Norra kyrkogården, 222 40 Lund, Svezia
Gösta Adrian-Nilsson (2 April 1884 in Lund - 29 Mars 1965 in Stockholm), usually referred to as GAN, was a Swedish artist and writer. He is regarded as a pioneer of the Swedish modernist art movement.
He was born in a farming family in Southern Sweden. He was debuted as an artist in 1907 from an Art exhibition in the University of Lund. He then went to Technical Company School and then to Kristian Zahrtmann's School in Copenhagen. He then travelled in the year 1913 to Berlin. There he came in contact with abstract art, futurism and cubism, something that had a major impact on his own art. Gösta Adrian-Nilsson became a pioneer for radical art in 1910 and 20th century Sweden.
GAN influenced members of the Halmstad Group (Halmstadgruppen). Through an old friend of GAN, the railway engineer Egon Östlund, he was reunited with his cousins Axel and Erik Olson and Waldemar Lorentzon. In the year 1928 he got to know Sven Jonson and Esaias Thorén, and in particular Thorén became a greater admirer of GAN. Especially his surrealistic phase influenced them, but also his motifs of seamen's life.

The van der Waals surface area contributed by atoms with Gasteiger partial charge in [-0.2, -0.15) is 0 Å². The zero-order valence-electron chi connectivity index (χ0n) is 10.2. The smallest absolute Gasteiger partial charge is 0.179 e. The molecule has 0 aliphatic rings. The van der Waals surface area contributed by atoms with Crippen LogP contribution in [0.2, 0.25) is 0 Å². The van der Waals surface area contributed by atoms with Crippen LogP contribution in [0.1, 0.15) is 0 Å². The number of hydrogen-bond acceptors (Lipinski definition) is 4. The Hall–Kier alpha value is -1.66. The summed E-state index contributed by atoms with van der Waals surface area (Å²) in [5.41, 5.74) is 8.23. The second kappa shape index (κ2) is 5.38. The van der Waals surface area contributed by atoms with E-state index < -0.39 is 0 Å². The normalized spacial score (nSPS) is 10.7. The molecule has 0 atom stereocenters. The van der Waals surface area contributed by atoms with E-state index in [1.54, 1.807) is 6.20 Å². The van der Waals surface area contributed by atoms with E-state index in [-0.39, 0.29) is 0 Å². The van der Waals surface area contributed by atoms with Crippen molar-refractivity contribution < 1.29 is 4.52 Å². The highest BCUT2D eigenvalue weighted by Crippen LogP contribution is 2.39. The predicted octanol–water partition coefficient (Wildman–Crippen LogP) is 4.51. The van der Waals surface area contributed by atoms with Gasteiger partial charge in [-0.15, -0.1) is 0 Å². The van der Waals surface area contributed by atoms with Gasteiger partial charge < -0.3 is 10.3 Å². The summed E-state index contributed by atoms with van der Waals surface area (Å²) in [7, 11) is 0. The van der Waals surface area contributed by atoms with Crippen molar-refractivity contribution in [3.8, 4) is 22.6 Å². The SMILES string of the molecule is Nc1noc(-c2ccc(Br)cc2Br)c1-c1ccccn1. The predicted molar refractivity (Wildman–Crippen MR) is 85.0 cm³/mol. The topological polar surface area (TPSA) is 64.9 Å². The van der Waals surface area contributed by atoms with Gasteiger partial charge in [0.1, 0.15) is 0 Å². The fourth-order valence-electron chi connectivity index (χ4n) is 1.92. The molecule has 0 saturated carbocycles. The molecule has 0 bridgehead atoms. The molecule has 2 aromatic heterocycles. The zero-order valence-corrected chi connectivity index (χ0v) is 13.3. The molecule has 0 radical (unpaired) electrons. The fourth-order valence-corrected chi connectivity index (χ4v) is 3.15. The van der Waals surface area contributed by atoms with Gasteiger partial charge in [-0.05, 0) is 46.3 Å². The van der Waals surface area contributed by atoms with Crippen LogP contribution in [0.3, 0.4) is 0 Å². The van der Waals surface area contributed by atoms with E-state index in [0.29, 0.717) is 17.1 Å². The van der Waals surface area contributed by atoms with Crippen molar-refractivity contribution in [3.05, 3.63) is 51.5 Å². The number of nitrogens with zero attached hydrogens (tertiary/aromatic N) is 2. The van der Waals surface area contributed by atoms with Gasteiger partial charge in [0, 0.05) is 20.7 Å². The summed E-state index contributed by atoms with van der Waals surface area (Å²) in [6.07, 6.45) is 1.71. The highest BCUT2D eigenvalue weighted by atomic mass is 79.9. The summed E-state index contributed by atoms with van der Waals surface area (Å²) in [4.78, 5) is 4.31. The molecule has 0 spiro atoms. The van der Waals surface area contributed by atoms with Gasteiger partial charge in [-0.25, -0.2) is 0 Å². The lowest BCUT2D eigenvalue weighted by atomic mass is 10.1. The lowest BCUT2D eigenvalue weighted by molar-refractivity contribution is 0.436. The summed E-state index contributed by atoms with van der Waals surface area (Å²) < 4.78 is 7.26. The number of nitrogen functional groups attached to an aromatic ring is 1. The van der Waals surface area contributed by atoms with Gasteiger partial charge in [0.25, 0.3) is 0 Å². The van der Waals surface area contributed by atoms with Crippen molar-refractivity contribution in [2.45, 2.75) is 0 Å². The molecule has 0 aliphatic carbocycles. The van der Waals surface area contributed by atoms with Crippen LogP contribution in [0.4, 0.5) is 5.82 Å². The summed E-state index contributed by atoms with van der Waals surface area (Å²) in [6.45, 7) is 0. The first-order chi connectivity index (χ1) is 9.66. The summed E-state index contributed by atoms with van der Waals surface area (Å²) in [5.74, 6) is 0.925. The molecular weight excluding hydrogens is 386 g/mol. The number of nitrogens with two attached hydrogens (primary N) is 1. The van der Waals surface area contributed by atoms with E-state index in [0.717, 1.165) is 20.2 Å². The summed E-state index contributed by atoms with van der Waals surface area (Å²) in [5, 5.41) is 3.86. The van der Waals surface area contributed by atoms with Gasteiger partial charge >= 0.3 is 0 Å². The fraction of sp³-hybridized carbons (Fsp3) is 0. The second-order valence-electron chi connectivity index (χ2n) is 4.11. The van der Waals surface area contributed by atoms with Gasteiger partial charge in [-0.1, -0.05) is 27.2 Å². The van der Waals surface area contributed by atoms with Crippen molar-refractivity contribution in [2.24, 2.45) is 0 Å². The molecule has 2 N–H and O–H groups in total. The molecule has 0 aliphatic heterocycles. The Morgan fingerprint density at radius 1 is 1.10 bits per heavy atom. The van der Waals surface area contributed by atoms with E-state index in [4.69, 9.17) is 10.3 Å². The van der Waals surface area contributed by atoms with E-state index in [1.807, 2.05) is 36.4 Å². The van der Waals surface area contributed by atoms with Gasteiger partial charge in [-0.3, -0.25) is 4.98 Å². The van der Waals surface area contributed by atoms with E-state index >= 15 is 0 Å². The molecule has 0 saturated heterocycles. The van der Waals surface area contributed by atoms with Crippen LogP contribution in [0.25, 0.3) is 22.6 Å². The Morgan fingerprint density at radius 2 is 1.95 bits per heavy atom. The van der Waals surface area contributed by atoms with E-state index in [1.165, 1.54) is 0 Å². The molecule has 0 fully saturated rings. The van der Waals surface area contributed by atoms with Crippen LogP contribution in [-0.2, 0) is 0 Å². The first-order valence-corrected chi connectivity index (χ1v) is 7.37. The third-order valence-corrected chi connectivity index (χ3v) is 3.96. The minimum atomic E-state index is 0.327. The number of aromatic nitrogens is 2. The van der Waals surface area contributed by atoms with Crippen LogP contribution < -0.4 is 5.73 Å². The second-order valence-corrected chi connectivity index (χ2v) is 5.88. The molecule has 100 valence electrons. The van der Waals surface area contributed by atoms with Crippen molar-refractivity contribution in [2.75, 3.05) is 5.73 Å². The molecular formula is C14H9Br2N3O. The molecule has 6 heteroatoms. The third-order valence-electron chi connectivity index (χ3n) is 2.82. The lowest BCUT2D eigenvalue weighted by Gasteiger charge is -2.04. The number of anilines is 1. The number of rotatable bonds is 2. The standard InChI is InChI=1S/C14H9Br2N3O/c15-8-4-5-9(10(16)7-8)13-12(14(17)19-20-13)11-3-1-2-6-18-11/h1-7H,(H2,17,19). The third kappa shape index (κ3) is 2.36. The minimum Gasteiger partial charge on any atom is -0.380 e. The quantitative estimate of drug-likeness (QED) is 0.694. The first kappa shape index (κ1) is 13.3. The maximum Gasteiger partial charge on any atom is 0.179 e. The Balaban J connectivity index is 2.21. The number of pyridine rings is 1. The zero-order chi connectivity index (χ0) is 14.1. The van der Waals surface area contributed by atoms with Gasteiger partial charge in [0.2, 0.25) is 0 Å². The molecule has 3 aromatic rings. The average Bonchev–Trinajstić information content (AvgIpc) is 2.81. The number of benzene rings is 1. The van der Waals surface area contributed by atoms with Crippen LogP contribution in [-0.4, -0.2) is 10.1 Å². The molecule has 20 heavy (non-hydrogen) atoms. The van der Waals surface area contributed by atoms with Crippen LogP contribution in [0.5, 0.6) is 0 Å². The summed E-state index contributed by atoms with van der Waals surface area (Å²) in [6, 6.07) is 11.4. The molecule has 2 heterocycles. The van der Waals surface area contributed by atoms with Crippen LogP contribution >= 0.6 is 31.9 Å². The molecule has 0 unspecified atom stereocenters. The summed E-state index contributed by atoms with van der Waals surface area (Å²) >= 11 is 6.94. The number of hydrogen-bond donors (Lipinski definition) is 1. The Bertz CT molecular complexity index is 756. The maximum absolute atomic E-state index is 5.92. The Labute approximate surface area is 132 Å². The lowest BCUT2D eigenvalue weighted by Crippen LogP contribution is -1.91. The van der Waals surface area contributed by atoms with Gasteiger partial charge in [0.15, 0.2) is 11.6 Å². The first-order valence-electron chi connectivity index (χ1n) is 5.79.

His later works approached romanticism, inspired by the landscape painter Marcus Larson. In addition to oil paintings, he also produced some watercolour works, and wrote poems, short stories and children's books.
The fact that GAN was gay was reflected in many of his works. For example, for periods he was fixated by sailors and adored masculine strength. Another favorite motif was sportsmen. At the same time, the homosexual eroticism was both illegal and a taboo and GAN was forced to live a double life.
GAN is represented at the Nationalmuseum and the Moderna Museet in Stockholm, Gothenburg's Art Museum, Malmö Art Museum, Waldemarsudde and Kulturen in Lund. In the last mentioned museum GAN's works and those of Wiven Nilsson constitute a permanent exhibition of modernistic art. His writings are preserved at the University Library of Lund.
GAN is buried at the cemetery of Norra kyrkogården in Lund.